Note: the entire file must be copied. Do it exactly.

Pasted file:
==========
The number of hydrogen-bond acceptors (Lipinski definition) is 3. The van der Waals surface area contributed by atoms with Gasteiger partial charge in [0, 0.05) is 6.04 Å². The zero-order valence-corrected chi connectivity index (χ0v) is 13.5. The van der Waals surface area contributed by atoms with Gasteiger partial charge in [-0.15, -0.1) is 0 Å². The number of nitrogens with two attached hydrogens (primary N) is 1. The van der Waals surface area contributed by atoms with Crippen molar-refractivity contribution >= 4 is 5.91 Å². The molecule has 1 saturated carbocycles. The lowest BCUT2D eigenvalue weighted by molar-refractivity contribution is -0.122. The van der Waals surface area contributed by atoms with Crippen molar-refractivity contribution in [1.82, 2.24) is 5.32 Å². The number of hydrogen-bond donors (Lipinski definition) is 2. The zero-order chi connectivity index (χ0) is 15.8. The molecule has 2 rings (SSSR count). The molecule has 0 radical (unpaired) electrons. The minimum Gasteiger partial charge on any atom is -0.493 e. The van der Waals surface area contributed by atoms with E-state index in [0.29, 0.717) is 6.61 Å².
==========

The number of hydrogen-bond acceptors (Lipinski definition) is 3. The van der Waals surface area contributed by atoms with Gasteiger partial charge in [0, 0.05) is 6.04 Å². The zero-order valence-corrected chi connectivity index (χ0v) is 13.5. The van der Waals surface area contributed by atoms with Gasteiger partial charge in [-0.15, -0.1) is 0 Å². The number of nitrogens with two attached hydrogens (primary N) is 1. The van der Waals surface area contributed by atoms with Crippen molar-refractivity contribution >= 4 is 5.91 Å². The molecule has 1 saturated carbocycles. The lowest BCUT2D eigenvalue weighted by molar-refractivity contribution is -0.122. The van der Waals surface area contributed by atoms with Crippen molar-refractivity contribution in [1.82, 2.24) is 5.32 Å². The number of hydrogen-bond donors (Lipinski definition) is 2. The zero-order chi connectivity index (χ0) is 15.8. The molecule has 2 rings (SSSR count). The molecule has 0 radical (unpaired) electrons. The minimum Gasteiger partial charge on any atom is -0.493 e. The van der Waals surface area contributed by atoms with E-state index in [0.29, 0.717) is 6.61 Å².